MG FreePlay: Serena

Serena is a free game on Steam which is a dark, atmospheric point and click adventure. Some may call it a horror game, I suppose you could tag it that, but it’s more about a sinister discovery which becomes more clear towards the end.

I’m not here to analyse Serena, this is my experience. It was something I blindly went in to, which is the case with every game I play for the first time and especially for review, so I didn’t know what to expect.
After being treated to some narration, it soon became clear that the game was basically a story of discovery. You knew something had happened and the fact you saw nobody, not even the protagonist, threw up a red flag.
You start at a table with a photograph, it’s of you and your wife, but her face is blurred out. The idea is to explore the cabin you’re in and find clues about what’s going on and what has happened. There’s nothing to worry about, you can’t click on anything wrong and you soon run out of options and move on to the next object.
To extend the gameplay, you find yourself having to go around the cabin a few times as new options open and the story progresses. You soon lose any feeling of any depth the game might have and just go around clicking on everything just to get through it all.
I couldn’t help but notice the picture on a bit of wall by the front door featured some children in a bath with one of them seemingly naked. And female. This didn’t tide well with me, as a parent I abhor any image depicting underage nudity and I’m sure many other people are, too. What was the point of this painting and why is it hanging on the wall?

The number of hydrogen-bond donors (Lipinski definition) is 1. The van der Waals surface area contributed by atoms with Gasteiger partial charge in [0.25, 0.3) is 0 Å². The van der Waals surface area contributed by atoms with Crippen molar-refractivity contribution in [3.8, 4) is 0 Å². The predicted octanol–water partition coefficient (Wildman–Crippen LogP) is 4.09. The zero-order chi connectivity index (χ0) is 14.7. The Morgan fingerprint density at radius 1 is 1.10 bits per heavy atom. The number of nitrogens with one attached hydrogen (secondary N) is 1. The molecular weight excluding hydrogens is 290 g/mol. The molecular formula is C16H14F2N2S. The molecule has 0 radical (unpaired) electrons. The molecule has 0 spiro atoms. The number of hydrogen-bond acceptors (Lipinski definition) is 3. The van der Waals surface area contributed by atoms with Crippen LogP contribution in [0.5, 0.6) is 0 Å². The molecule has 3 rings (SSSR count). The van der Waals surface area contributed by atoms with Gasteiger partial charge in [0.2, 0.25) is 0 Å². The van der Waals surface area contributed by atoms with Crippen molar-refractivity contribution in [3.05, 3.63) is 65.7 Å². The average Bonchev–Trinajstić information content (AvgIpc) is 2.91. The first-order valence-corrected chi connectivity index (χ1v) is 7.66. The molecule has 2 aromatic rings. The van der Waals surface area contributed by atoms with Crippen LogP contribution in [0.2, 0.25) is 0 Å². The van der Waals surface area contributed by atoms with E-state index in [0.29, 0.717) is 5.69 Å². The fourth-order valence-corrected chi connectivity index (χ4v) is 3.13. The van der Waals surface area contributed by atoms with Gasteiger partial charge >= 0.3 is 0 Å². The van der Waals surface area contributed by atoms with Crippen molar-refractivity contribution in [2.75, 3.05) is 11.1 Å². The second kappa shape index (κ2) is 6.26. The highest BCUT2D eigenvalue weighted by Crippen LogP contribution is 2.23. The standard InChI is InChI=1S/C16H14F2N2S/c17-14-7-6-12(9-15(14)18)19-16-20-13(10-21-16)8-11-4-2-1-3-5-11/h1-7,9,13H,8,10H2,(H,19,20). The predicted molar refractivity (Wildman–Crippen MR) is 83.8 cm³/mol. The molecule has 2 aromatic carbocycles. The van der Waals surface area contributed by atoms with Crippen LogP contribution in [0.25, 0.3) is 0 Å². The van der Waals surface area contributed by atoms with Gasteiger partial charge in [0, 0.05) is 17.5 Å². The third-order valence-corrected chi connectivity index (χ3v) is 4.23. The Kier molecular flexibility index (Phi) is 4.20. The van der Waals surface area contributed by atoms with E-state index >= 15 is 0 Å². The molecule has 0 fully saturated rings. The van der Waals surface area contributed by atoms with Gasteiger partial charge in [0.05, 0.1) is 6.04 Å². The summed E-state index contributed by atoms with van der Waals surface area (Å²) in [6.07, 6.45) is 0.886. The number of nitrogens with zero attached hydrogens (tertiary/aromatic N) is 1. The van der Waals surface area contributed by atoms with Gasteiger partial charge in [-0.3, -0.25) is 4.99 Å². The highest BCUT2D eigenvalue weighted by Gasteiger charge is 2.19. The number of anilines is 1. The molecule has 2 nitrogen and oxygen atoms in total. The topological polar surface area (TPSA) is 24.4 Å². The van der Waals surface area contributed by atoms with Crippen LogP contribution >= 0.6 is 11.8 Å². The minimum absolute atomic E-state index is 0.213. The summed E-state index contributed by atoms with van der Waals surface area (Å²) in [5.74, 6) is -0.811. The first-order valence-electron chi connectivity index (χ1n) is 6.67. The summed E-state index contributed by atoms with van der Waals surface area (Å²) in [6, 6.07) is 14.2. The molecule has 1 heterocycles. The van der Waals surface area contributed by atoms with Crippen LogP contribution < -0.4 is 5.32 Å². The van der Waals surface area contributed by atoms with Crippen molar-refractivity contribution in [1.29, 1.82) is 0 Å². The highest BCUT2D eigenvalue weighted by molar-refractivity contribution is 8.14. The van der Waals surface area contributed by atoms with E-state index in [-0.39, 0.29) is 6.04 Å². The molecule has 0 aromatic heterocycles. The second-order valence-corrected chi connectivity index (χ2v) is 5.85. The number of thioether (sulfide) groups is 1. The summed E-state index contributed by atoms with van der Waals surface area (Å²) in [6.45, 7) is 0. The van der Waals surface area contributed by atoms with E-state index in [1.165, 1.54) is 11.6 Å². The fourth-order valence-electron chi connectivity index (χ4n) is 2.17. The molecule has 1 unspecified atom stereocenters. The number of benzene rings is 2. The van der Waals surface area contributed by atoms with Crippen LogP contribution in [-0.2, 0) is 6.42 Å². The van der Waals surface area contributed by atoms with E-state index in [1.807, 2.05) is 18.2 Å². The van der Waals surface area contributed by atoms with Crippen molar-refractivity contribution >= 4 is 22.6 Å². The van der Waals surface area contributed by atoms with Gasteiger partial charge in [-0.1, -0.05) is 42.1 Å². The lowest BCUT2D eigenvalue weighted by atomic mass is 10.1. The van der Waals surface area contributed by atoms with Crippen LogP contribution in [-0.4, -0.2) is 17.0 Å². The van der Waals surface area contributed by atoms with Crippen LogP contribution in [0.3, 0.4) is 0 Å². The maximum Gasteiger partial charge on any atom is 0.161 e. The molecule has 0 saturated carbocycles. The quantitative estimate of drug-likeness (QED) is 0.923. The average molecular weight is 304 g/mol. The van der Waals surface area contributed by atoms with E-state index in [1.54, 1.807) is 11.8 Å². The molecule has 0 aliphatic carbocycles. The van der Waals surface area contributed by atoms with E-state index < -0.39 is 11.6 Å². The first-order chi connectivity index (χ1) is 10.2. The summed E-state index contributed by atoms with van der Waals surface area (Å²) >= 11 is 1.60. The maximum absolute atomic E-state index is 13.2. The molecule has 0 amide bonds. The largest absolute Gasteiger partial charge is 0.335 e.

There’s an obvious adult theme and the discovery of a magazine just provides a bit of story about what SHE liked and how HE becomes bitter the more he reminisces. All through this pointing and clicking, more discoveries are made until the one you predicted earlier when he wouldn’t open the wardrobe happens.
It’s the proverbial pube on the soap. He knew what was in there and to a point, so did you due to figuring it out when he kept saying he didn’t want to look in there. The game has to come to some sort of conclusion though and to confirm what you were thinking for the last 20 minutes, the game allows you to open the wardrobe.
If you have a spare hour on a weekend, I would suggest giving it a go. The last image is pretty much a major spoiler, so if you’d rather not waste an hour playing through it, there you go. It’s free to download and play on Steam for you to decide whether the description and bullet points are accurate.